I understand the approach you took on that. This is also expressed in the Rhino Help: Displays the absolute value of the mean curvature. It is useful for finding areas of abrupt change in the surface curvature.
Unfortunately this only works well on synclastic surfaces i.e. where the Gaussian curvature is positive at any point on the surface. Like shown here on this ellipsoid:
But if you inspect the mean curvature on an anticlastic surface (overall negative Gaussian curvature) like the hyperbolic surface below, then it appears that the center of the surface has no curvature, while the edges (which are actually the least curvy areas) are shown in red.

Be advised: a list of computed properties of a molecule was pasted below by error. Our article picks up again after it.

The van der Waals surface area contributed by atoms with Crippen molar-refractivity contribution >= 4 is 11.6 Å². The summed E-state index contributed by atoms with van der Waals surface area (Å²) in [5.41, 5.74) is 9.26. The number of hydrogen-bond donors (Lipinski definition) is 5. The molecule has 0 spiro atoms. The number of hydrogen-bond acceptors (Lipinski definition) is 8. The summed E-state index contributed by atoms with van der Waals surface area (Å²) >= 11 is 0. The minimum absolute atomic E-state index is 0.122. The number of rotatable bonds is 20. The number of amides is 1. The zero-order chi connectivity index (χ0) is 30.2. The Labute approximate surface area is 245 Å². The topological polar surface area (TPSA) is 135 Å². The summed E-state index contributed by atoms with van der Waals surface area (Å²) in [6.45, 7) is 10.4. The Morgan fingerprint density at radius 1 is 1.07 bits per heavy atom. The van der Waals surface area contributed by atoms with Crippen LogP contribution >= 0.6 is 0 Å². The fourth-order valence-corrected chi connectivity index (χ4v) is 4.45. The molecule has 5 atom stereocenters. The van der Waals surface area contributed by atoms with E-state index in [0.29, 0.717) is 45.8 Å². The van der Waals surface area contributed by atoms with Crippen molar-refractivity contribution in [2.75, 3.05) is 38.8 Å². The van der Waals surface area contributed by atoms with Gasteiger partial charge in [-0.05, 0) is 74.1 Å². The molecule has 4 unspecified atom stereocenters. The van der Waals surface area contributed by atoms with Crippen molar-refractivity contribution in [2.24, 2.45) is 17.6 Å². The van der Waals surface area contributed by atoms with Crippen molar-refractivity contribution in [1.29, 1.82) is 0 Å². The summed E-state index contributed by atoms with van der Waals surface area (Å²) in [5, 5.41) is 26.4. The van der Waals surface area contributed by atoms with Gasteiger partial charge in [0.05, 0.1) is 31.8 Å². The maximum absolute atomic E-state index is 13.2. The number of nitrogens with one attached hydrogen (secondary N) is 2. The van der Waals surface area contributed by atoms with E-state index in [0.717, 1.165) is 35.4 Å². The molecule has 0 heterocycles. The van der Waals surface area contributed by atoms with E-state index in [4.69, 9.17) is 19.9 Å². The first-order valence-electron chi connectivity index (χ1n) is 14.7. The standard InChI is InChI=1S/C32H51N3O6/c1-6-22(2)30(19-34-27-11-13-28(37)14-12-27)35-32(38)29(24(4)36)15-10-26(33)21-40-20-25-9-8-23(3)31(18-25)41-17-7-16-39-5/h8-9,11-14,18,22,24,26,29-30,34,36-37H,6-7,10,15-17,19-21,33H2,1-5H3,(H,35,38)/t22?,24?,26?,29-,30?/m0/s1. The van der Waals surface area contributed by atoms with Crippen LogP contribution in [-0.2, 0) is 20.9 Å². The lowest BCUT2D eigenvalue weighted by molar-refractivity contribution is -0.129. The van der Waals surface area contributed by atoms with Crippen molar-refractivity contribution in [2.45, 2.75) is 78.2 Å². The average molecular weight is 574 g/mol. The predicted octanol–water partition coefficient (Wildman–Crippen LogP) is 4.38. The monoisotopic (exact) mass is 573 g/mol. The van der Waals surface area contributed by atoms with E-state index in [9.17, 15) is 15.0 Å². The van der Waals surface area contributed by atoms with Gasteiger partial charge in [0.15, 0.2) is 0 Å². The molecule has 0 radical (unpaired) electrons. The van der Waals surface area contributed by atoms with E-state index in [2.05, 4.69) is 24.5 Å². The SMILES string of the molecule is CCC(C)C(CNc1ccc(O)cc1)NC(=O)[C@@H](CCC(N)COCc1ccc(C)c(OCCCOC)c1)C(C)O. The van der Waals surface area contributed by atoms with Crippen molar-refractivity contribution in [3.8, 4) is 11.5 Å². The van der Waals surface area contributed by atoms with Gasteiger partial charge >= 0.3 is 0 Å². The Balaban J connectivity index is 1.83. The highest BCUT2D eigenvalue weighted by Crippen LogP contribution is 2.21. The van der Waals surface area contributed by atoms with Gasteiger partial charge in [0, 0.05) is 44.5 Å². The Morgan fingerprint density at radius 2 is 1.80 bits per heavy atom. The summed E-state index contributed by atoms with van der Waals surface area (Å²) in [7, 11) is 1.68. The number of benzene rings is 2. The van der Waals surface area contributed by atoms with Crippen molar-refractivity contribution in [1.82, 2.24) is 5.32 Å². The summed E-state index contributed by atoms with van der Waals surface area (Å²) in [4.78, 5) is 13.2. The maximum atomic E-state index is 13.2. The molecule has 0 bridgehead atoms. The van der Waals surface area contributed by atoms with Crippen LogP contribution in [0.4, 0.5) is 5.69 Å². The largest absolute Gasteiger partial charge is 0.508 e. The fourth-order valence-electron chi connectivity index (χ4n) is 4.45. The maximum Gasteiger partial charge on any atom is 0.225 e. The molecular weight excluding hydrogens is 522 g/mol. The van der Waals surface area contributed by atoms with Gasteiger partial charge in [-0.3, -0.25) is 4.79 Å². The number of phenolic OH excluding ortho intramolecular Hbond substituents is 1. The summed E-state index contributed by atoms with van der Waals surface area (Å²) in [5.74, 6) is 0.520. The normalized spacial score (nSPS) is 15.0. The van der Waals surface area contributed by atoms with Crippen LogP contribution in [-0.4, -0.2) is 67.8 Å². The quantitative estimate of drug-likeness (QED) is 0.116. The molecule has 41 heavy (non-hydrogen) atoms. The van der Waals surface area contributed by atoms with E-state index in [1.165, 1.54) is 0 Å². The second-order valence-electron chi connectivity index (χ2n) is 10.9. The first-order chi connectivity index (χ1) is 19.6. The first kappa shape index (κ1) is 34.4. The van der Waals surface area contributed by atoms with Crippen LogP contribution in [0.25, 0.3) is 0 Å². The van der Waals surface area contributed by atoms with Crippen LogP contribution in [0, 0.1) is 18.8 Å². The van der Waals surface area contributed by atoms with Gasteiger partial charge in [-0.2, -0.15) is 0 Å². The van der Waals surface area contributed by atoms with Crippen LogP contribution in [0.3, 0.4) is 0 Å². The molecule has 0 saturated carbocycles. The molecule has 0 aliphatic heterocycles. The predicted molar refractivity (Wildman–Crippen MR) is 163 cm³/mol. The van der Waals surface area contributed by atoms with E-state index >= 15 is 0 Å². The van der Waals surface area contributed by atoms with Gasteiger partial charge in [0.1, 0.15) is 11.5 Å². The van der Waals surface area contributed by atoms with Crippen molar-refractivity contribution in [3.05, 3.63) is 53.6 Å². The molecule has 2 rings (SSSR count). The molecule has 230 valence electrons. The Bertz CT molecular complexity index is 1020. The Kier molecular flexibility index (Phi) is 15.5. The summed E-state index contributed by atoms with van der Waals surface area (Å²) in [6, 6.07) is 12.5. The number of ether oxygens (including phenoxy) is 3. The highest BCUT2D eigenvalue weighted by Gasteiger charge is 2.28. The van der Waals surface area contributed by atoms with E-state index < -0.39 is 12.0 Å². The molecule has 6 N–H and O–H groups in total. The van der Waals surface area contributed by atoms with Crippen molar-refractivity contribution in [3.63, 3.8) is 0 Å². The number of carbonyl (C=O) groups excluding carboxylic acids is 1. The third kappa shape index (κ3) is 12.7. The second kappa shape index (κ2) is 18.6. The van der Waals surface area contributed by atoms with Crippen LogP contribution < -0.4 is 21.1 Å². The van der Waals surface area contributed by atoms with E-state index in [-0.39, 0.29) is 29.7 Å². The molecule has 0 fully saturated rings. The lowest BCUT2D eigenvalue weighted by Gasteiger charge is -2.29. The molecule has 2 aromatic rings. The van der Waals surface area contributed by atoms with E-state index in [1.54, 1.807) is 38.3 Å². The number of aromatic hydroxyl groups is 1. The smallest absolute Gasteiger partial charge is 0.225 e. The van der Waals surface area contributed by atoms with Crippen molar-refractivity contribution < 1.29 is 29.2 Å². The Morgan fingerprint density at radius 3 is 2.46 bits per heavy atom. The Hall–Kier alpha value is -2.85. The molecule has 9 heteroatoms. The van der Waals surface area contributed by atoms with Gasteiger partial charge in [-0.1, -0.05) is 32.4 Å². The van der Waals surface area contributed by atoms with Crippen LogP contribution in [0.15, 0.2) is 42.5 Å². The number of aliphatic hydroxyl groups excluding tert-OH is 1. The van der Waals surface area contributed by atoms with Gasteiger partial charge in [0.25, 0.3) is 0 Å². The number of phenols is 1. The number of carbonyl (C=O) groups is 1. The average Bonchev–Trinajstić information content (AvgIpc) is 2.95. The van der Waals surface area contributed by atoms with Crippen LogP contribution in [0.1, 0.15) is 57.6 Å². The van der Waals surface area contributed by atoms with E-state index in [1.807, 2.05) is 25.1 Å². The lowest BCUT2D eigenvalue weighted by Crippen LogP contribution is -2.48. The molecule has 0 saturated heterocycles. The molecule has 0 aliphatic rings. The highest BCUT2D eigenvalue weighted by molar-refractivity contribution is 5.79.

Mathematically this is correct in a sense of mean curvature (edit: more or less: red should be negative), but it does not help me to find the areas with most change of the surface curvature like indicated in the help file.
Really confusing it gets on a surface with mixed positive and negative curvature.
I think the best way out of this dilemma is to display the Mean Curvature like David has shown in his linked post.
Additional you may invent a curvature analysis which supports the initial idea and displays the amount of change of curvature – but this can be tricky